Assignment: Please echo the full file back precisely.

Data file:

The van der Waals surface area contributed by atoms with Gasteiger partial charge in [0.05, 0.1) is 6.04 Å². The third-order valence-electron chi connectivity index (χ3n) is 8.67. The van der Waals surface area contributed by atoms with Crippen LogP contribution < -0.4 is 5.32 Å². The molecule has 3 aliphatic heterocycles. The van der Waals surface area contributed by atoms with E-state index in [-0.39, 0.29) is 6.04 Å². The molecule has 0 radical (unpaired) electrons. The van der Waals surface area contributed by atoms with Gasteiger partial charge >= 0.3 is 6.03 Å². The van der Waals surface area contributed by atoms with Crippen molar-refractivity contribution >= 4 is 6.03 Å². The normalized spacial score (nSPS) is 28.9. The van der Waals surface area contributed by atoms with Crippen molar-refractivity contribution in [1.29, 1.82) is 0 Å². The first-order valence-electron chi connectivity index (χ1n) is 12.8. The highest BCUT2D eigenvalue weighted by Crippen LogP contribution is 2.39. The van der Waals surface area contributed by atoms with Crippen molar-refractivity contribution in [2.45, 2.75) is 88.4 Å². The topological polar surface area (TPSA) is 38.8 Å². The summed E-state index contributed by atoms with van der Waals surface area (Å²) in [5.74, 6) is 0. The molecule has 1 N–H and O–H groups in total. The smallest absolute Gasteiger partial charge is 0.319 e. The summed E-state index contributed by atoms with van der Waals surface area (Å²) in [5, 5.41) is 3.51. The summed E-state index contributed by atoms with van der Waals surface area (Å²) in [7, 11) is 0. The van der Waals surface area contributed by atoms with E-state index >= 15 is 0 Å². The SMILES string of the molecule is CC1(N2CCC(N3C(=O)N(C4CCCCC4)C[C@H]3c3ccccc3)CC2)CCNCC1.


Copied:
The van der Waals surface area contributed by atoms with Gasteiger partial charge in [0.05, 0.1) is 6.04 Å². The third-order valence-electron chi connectivity index (χ3n) is 8.67. The van der Waals surface area contributed by atoms with Crippen LogP contribution < -0.4 is 5.32 Å². The molecule has 3 aliphatic heterocycles. The van der Waals surface area contributed by atoms with E-state index in [-0.39, 0.29) is 6.04 Å². The molecule has 0 radical (unpaired) electrons. The van der Waals surface area contributed by atoms with Gasteiger partial charge >= 0.3 is 6.03 Å². The van der Waals surface area contributed by atoms with Crippen molar-refractivity contribution >= 4 is 6.03 Å². The normalized spacial score (nSPS) is 28.9. The van der Waals surface area contributed by atoms with Crippen molar-refractivity contribution in [1.29, 1.82) is 0 Å². The first-order valence-electron chi connectivity index (χ1n) is 12.8. The highest BCUT2D eigenvalue weighted by Crippen LogP contribution is 2.39. The van der Waals surface area contributed by atoms with Crippen molar-refractivity contribution in [2.45, 2.75) is 88.4 Å². The topological polar surface area (TPSA) is 38.8 Å². The summed E-state index contributed by atoms with van der Waals surface area (Å²) in [5.74, 6) is 0. The molecule has 1 N–H and O–H groups in total. The smallest absolute Gasteiger partial charge is 0.319 e. The summed E-state index contributed by atoms with van der Waals surface area (Å²) in [5, 5.41) is 3.51. The summed E-state index contributed by atoms with van der Waals surface area (Å²) in [7, 11) is 0. The van der Waals surface area contributed by atoms with E-state index >= 15 is 0 Å². The SMILES string of the molecule is CC1(N2CCC(N3C(=O)N(C4CCCCC4)C[C@H]3c3ccccc3)CC2)CCNCC1.